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Are you Offering Shoppers the Digital Experience they Expect?

New research identifies gaps between customer expectations and retail execution when it comes to digital experiences.

According to the Retail’s Digital Crossroads: The Race to Meet Shopper Expectations report, based on research conducted by Incisiv, there is a disconnect between customer expectations and retail execution. The research combines findings from surveys of 1,212 retail consumers and 60 retail executives to understand the effect digital has on the shopping experience.

“The digital divide in retail is growing, as over 75% of retail shopping traverses the digital realm, but less than half of retailers deliver on the most important digital capabilities that customers desire,” said Brian Brunk, principal, BRP. “Further, very few retailers offer the next generation digital technologies, like automated returns and proximity-triggered mobile coupons, that could significantly influence future purchase decisions. Retailers must transform and quickly close the digital gap to remain relevant with their customer.

Consumers are no longer confined to a linear buying journey and expect greater convenience and empowerment to shop the way they want and where they want. Digital sits at the core of that promise and it’s no surprise that most consumers research prices, reviews and product information before they set foot into a store and when they are in the store they perform these actions on their mobile devices.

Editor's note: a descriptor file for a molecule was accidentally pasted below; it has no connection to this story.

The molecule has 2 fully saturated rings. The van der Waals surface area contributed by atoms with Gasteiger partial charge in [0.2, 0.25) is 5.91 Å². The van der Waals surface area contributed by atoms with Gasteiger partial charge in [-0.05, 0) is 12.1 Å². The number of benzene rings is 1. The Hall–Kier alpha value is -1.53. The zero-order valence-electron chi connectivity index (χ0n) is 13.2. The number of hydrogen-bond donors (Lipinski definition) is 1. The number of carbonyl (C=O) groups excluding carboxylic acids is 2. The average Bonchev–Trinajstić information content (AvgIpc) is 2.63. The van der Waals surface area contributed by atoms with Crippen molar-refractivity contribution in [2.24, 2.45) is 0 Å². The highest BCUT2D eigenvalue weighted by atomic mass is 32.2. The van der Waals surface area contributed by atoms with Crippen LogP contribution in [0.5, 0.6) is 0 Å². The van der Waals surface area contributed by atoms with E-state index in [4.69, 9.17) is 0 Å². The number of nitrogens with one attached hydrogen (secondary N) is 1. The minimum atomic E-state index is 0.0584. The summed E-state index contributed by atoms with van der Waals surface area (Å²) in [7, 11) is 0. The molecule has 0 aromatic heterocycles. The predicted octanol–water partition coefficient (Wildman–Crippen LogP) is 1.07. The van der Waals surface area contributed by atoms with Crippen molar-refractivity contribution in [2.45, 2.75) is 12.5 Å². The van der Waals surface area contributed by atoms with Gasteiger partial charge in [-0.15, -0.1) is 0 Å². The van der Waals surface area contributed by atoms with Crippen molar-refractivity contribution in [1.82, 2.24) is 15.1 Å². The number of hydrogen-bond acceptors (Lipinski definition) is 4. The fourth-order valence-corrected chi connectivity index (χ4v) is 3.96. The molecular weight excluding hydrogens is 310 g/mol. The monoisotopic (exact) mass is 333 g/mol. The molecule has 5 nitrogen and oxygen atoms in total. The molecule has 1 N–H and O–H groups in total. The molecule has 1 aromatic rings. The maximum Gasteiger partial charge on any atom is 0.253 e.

“Mobile devices and the capabilities they enable are the primary catalyst for the continued evolution of the customer experience,” said Ryan Grogman, senior vice president and practice lead, BRP. “The majority of today’s consumers research products and brands digitally prior to visiting a physical store and, once they are in the store, about half of them use their mobile devices to perform price comparisons, read product reviews, and even validate inventory.”

Consumers are more likely to shop at retailers that align next-gen technologies to their digital preferences; however, in many cases, retailers don’t offer the capabilities that impact consumers’ shopping preferences.

Proximity-triggered Mobile Coupons – Consumers value digital discounts and promotions on their mobile devices. 

  • 65% of customers would more likely shop at a retail brand that offered this capability
  • 8% of retailers offer this capability

Augmented Reality Experience – Many consumers appreciate the opportunity to see products in a virtual environment.

  • 48% of customers would more likely shop at a retail brand that offered this capability
  • 15% of retailers offer this capability

Automated Returns Process – Consumers expect the returns process to be easy and frictionless.

  • 68% of customers would more likely shop at a retail brand that offered this capability
  • 8% of retailers offer this capability

I encourage you to download and read the complete Retail’s Digital Crossroads: The Race to Meet Shopper Expectations report:

DOWNLOAD NOW